Tuesday 10 June 2014

The acquisition and retention of donors

One of the biggest challenges facing Charities today is the growing reluctance of new donors to provide contact details. They know that if you know where they live, you will undoubtedly send letters asking for more help.

Direct mail accounts for nearly three quarters of all advertising spend and is justified by its relative level of returns. Donors are gauged by the lifetime value because the return on above the line advertising investment is usually much less than the initial spend. One large charity averages an almost immediate return of 30% on its conventional advertising spend and without the possibility of further attributable donations has to find other justification for continuing the process. Awareness building is one. However since the overall aim is attracting more regular donors, list building remains a priority.

When advertising in conventional media like the press, usually the most cost efficient after Direct Mail, consider asking permission to stay in touch with donors. Thank the reader for the time spent and always say please. Promote your cause and stress the urgency behind your appeal. New donor acquisition will be difficult so the more attention paid to the copy and coupon the better. Enlisting the support of well-known people with a vested interest helps. And don’t waste money even in justifiable media if your appeal is placed where it will not be seen. Many charity ads are buried in advertising ghettoes, which encourage the turning of the page.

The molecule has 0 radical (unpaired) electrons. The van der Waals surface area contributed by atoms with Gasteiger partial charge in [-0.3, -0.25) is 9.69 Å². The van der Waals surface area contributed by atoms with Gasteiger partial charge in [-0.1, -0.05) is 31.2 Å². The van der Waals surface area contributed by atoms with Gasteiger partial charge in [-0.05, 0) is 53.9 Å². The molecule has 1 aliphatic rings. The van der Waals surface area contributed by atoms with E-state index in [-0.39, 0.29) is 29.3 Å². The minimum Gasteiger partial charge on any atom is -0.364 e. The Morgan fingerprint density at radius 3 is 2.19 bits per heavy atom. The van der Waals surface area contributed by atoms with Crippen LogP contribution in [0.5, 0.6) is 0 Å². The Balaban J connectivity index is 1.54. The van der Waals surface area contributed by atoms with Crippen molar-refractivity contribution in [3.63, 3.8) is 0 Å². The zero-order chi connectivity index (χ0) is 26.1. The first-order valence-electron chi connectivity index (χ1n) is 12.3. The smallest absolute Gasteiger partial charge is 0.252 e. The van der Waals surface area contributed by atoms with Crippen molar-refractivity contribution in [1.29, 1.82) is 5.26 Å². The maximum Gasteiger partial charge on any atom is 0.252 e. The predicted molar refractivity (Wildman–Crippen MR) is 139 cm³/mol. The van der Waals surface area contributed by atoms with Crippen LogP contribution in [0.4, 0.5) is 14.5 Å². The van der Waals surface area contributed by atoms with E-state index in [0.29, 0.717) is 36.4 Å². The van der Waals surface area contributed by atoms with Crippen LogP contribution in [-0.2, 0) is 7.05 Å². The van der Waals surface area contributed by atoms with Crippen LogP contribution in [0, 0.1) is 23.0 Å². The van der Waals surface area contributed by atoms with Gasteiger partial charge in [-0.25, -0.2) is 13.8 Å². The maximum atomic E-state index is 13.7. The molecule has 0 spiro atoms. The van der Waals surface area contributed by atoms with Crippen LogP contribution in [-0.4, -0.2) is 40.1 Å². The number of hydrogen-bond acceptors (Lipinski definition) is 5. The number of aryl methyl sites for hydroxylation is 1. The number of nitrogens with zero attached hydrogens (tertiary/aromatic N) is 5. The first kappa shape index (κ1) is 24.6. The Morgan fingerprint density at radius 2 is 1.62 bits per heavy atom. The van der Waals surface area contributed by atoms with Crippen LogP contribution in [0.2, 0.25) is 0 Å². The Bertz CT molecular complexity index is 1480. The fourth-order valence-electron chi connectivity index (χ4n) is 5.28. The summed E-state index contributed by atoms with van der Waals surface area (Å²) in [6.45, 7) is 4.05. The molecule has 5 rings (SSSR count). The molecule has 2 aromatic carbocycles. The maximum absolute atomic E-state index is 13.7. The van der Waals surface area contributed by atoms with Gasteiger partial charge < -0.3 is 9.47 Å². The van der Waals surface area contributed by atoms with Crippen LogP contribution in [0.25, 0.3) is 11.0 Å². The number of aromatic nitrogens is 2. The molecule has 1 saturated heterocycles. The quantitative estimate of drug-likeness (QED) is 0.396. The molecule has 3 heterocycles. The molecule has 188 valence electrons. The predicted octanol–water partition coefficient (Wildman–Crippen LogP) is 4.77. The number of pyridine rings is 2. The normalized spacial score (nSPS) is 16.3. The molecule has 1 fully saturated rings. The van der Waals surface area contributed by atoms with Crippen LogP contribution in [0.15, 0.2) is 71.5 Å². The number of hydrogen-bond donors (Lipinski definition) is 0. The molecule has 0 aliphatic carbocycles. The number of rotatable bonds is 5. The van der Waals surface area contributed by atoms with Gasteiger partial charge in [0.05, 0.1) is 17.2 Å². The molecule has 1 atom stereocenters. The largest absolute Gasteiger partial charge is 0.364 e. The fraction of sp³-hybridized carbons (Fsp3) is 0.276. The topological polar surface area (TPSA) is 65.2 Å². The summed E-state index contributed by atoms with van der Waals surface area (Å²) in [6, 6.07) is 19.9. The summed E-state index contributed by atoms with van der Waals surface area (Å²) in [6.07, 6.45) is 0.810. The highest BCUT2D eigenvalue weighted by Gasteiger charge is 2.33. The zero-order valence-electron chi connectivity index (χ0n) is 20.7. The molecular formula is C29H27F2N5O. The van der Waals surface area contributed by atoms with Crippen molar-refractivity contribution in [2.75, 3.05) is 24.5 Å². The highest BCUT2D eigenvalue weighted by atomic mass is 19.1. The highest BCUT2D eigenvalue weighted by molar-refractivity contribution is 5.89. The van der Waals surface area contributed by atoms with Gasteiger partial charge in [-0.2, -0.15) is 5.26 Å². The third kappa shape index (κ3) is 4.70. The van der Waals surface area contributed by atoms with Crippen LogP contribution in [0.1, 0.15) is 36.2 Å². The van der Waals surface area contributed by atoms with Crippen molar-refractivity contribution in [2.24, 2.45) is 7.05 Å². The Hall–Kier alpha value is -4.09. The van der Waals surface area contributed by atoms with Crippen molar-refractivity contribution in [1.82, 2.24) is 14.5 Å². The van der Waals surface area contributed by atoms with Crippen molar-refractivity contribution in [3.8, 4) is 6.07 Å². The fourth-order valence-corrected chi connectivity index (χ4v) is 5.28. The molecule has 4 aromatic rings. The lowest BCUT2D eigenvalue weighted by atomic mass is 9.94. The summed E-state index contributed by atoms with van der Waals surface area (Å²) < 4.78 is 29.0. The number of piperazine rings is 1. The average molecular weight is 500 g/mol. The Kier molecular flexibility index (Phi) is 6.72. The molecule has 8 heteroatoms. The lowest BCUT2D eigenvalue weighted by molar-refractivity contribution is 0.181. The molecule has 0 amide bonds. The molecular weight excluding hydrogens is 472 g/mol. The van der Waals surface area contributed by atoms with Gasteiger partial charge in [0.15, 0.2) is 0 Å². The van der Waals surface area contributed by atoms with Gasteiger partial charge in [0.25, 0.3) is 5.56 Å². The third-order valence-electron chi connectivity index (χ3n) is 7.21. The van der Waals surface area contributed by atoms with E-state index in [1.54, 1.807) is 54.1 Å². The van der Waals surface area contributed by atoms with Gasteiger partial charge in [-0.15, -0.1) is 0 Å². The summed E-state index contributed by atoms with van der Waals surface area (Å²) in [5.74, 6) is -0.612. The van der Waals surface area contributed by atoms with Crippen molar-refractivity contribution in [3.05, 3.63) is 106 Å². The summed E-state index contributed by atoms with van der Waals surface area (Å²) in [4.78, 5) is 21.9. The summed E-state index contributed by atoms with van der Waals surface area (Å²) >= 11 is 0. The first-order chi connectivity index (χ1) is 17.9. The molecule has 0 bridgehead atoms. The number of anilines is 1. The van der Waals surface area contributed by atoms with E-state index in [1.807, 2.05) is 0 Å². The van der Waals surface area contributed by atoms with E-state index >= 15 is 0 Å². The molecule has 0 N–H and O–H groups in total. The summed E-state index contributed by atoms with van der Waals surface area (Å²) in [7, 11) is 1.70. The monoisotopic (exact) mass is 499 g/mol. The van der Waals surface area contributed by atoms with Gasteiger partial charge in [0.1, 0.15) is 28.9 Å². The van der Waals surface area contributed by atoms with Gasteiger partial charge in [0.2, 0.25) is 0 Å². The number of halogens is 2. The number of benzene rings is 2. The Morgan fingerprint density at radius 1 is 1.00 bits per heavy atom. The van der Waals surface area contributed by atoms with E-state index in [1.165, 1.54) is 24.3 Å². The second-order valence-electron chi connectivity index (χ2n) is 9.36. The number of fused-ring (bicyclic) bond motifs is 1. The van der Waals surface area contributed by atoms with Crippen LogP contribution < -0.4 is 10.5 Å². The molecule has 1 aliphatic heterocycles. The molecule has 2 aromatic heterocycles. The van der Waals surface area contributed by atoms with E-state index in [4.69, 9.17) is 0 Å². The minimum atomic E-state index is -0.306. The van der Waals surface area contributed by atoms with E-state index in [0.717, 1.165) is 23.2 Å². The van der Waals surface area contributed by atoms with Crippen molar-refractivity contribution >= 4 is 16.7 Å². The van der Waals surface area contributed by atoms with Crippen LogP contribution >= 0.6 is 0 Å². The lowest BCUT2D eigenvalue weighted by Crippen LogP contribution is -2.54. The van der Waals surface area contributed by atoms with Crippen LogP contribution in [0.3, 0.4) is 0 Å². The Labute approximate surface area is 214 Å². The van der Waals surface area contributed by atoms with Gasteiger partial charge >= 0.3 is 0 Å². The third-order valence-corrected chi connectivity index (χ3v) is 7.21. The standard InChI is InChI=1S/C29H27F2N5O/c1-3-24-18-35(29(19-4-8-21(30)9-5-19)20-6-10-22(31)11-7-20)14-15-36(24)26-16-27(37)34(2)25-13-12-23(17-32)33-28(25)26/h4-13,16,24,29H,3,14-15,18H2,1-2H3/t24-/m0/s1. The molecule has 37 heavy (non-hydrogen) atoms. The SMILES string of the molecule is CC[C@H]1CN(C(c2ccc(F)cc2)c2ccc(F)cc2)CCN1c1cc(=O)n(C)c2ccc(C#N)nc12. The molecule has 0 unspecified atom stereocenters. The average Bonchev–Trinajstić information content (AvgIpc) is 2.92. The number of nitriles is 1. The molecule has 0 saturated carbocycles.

After acquisition of donors, retention is very important. You have already segmented your list to make your mailing programme more effective. Some donors will only want to be mailed once a year, others are happy to be approached more often.

The sort of residential neighbourhoods they live in can identify valuable donors and the Royal Mail will help you appeal to their neighbours.

Then have a direct response expert like Drayton Bird audit your mailing package. He is probably the best marketer equipped to make the improvements to retain donors and improve their responsiveness. 

Campaign Magazine named him one of the fifty most important individuals in UK advertising during the previous twenty-five years. 

David Ogilvy also rated him highly and he wasn’t one to scatter praise. 

Contact Drayton directly:

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